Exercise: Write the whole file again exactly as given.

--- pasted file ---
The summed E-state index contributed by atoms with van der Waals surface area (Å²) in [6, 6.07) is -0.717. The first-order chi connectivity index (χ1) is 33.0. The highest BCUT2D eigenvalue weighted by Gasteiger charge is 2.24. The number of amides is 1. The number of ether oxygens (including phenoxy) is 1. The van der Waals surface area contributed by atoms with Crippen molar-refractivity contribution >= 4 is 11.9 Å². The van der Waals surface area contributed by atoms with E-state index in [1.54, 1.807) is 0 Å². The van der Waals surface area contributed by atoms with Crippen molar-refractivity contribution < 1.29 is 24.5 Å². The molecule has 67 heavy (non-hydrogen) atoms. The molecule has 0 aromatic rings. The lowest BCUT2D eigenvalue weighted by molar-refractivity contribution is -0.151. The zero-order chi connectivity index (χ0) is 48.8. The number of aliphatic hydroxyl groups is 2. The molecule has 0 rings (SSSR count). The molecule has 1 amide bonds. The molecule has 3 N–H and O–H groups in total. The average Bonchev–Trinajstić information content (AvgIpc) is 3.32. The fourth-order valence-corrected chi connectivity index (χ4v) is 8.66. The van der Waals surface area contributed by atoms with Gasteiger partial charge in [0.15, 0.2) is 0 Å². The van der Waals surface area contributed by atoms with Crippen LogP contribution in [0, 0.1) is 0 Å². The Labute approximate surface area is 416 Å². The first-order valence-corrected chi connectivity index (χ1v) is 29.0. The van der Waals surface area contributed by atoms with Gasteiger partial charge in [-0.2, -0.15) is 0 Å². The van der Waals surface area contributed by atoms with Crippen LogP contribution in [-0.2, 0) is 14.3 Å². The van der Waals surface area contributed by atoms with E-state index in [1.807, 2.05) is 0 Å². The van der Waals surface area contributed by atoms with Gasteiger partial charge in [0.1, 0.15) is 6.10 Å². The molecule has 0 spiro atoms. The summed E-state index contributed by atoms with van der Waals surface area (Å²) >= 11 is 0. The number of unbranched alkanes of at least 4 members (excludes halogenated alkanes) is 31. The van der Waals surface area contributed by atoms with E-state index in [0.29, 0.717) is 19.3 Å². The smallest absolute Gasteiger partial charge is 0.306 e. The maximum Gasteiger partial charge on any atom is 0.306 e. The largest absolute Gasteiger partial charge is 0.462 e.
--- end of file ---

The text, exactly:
The summed E-state index contributed by atoms with van der Waals surface area (Å²) in [6, 6.07) is -0.717. The first-order chi connectivity index (χ1) is 33.0. The highest BCUT2D eigenvalue weighted by Gasteiger charge is 2.24. The number of amides is 1. The number of ether oxygens (including phenoxy) is 1. The van der Waals surface area contributed by atoms with Crippen molar-refractivity contribution >= 4 is 11.9 Å². The van der Waals surface area contributed by atoms with E-state index in [1.54, 1.807) is 0 Å². The van der Waals surface area contributed by atoms with Crippen molar-refractivity contribution < 1.29 is 24.5 Å². The molecule has 67 heavy (non-hydrogen) atoms. The molecule has 0 aromatic rings. The lowest BCUT2D eigenvalue weighted by molar-refractivity contribution is -0.151. The zero-order chi connectivity index (χ0) is 48.8. The number of aliphatic hydroxyl groups is 2. The molecule has 0 rings (SSSR count). The molecule has 1 amide bonds. The molecule has 3 N–H and O–H groups in total. The average Bonchev–Trinajstić information content (AvgIpc) is 3.32. The fourth-order valence-corrected chi connectivity index (χ4v) is 8.66. The van der Waals surface area contributed by atoms with Gasteiger partial charge in [0.15, 0.2) is 0 Å². The van der Waals surface area contributed by atoms with Crippen LogP contribution in [0, 0.1) is 0 Å². The Labute approximate surface area is 416 Å². The first-order valence-corrected chi connectivity index (χ1v) is 29.0. The van der Waals surface area contributed by atoms with Gasteiger partial charge in [-0.2, -0.15) is 0 Å². The van der Waals surface area contributed by atoms with Crippen LogP contribution in [-0.2, 0) is 14.3 Å². The van der Waals surface area contributed by atoms with E-state index in [1.807, 2.05) is 0 Å². The van der Waals surface area contributed by atoms with Gasteiger partial charge in [0.1, 0.15) is 6.10 Å². The molecule has 0 spiro atoms. The summed E-state index contributed by atoms with van der Waals surface area (Å²) >= 11 is 0. The number of unbranched alkanes of at least 4 members (excludes halogenated alkanes) is 31. The van der Waals surface area contributed by atoms with E-state index in [0.29, 0.717) is 19.3 Å². The smallest absolute Gasteiger partial charge is 0.306 e. The maximum Gasteiger partial charge on any atom is 0.306 e. The largest absolute Gasteiger partial charge is 0.462 e.